It often takes patience and your staunch steadfastness to your art before laurels start pouring in–well, in the case of Peter Kater, the saying stood true. Nominated for the Grammys for more than a dozen time, Peter won the award in 2018.
We had an email interview with Peter.
Q1. Tell us about your childhood. Revisiting those days, how you liked music?
As a child I was made to play the piano. My Mother asked me if I wanted to play an instrument. I said “no”. She said “But if you did want to play an instrument what would it be?”. I thought about it and said “A wind instrument, saxophone or trombone . . . something that uses the breath”. She said “No, you’re going to play the piano.”
So, my piano lessons began at the age of 7. Six years of classical training ensued and I didn’t like it too much. I liked the idea of music, but I didn’t like playing rigid songs that needed to be played exactly so. Finally, when I was a teenager, I found a teacher that taught me how to improvise. How to play any song from a simple lead sheet (melody and chord changes) and play it in any style, tempo or mood. That’s when my music started becoming alive.
No, I didn’t like it. I somet, es would not get dinner if i didn’t practice. I wasn’t able to do many things if i didn’t practice. Even when my parents first bought me a piano, I felt sick to my stomach because I really didn’t want to have to be that disciplined.
Q3. Your instrument, piano—what specialty made you pick it?
I answered that in question 1.
Q4. When it comes to composing music, which element you like to take care most—rhythm, harmony, mood, or simply the genre?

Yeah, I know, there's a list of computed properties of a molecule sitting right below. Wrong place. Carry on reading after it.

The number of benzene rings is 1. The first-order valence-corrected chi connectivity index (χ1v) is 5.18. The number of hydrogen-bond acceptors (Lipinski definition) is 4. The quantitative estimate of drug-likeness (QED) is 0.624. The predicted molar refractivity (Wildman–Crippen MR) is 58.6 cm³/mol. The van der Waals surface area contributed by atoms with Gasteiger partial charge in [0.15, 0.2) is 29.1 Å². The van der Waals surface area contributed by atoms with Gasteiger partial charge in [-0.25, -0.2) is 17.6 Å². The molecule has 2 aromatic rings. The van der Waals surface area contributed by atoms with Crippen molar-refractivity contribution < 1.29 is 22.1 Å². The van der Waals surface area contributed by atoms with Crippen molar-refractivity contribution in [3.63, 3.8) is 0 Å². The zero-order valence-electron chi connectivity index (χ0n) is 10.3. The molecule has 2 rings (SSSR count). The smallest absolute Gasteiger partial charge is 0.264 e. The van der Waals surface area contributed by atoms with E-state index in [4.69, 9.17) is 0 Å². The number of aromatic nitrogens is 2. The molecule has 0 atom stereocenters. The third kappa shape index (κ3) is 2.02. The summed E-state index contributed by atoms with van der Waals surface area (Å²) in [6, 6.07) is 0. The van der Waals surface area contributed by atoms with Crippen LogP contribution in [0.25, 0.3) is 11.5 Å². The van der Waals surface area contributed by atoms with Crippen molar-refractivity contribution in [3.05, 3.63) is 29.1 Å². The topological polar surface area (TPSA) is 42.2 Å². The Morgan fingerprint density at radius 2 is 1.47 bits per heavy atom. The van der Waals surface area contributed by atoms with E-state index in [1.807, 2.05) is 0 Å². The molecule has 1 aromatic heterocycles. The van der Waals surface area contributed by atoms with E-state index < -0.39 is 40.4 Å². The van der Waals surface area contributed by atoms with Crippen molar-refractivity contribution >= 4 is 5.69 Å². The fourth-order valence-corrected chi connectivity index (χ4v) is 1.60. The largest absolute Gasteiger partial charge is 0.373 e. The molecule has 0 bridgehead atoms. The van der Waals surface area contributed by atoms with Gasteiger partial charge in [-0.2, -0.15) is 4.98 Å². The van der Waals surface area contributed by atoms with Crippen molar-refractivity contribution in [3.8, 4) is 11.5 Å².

I don’t have any rules about that, but it DOES seem that I start with melody more often. Then, I go to the piano and find the melody, careful to find it in the same key that I hear it in my head. Then, I proceed to work with the song for as long as I feel that I’m staying “true” to the initial thread or inspiration.
Q5. How do you like the element of experimentalism in your music—performing with improvisation and creating something new, on-stage?
That happens to be my specialty. Been doing that since I was 18 years old. From 18 through 24 years old, I’d throw myself into performance situations 4-6 nights per week, 3-4 hours per night and just improvise the night away. Then, I’d invite other musicians to join me in improvising as well. Sometimes, we’d pick what key to start in, sometimes not. Very interesting.
Q6. You have explored various platforms of performance: recording, on-stage, films, serials, collaborating with other musicians. Which one of them was most satisfying to you and why?
At this point I really love it all. It just depends on what mood I’m in. Sometimes, I yearn to play by myself, sometimes with others, sometimes I want to create some music for a visual like a film or video. Fortunately, I seem to have opportunities to do it all at different times.
It kind of comes upon me suddenly. Sometimes, after a particularly wonderful experience or hard experience. I’m often very inspired by Nature. I give myself lots of space to move through my creativity without a lot of demand or expectation. But when I have a deadline and need a new song or some new material, I ask for it. I tell myself, my muse, my consciousness that I need a song by tomorrow morning, please. Sounds funny I know, but usually works out for me.